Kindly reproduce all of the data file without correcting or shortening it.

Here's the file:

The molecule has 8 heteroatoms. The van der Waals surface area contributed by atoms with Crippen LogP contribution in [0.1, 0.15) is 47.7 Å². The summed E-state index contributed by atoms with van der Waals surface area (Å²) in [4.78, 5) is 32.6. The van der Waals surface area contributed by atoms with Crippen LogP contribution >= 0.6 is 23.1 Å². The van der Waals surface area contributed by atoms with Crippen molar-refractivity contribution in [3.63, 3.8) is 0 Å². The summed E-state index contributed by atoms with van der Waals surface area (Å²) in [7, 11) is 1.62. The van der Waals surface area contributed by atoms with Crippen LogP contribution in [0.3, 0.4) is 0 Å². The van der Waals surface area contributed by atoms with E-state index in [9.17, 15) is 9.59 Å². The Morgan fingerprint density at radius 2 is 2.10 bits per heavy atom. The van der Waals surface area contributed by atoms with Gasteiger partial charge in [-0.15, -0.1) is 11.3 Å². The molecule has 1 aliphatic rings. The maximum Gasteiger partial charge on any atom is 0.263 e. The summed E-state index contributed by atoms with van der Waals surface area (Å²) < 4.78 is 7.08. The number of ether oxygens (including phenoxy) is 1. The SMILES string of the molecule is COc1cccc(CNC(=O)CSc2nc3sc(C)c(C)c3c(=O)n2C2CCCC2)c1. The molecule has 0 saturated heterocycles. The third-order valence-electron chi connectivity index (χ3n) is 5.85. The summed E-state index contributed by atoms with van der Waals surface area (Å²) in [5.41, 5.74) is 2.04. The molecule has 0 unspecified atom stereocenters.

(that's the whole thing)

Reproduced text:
The molecule has 8 heteroatoms. The van der Waals surface area contributed by atoms with Crippen LogP contribution in [0.1, 0.15) is 47.7 Å². The summed E-state index contributed by atoms with van der Waals surface area (Å²) in [4.78, 5) is 32.6. The van der Waals surface area contributed by atoms with Crippen LogP contribution >= 0.6 is 23.1 Å². The van der Waals surface area contributed by atoms with Crippen molar-refractivity contribution in [3.63, 3.8) is 0 Å². The summed E-state index contributed by atoms with van der Waals surface area (Å²) in [7, 11) is 1.62. The van der Waals surface area contributed by atoms with Crippen LogP contribution in [0.3, 0.4) is 0 Å². The van der Waals surface area contributed by atoms with E-state index in [9.17, 15) is 9.59 Å². The Morgan fingerprint density at radius 2 is 2.10 bits per heavy atom. The van der Waals surface area contributed by atoms with Gasteiger partial charge in [-0.15, -0.1) is 11.3 Å². The molecule has 1 aliphatic rings. The maximum Gasteiger partial charge on any atom is 0.263 e. The summed E-state index contributed by atoms with van der Waals surface area (Å²) < 4.78 is 7.08. The number of ether oxygens (including phenoxy) is 1. The SMILES string of the molecule is COc1cccc(CNC(=O)CSc2nc3sc(C)c(C)c3c(=O)n2C2CCCC2)c1. The molecule has 0 saturated heterocycles. The third-order valence-electron chi connectivity index (χ3n) is 5.85. The summed E-state index contributed by atoms with van der Waals surface area (Å²) in [5.41, 5.74) is 2.04. The molecule has 0 unspecified atom stereocenters.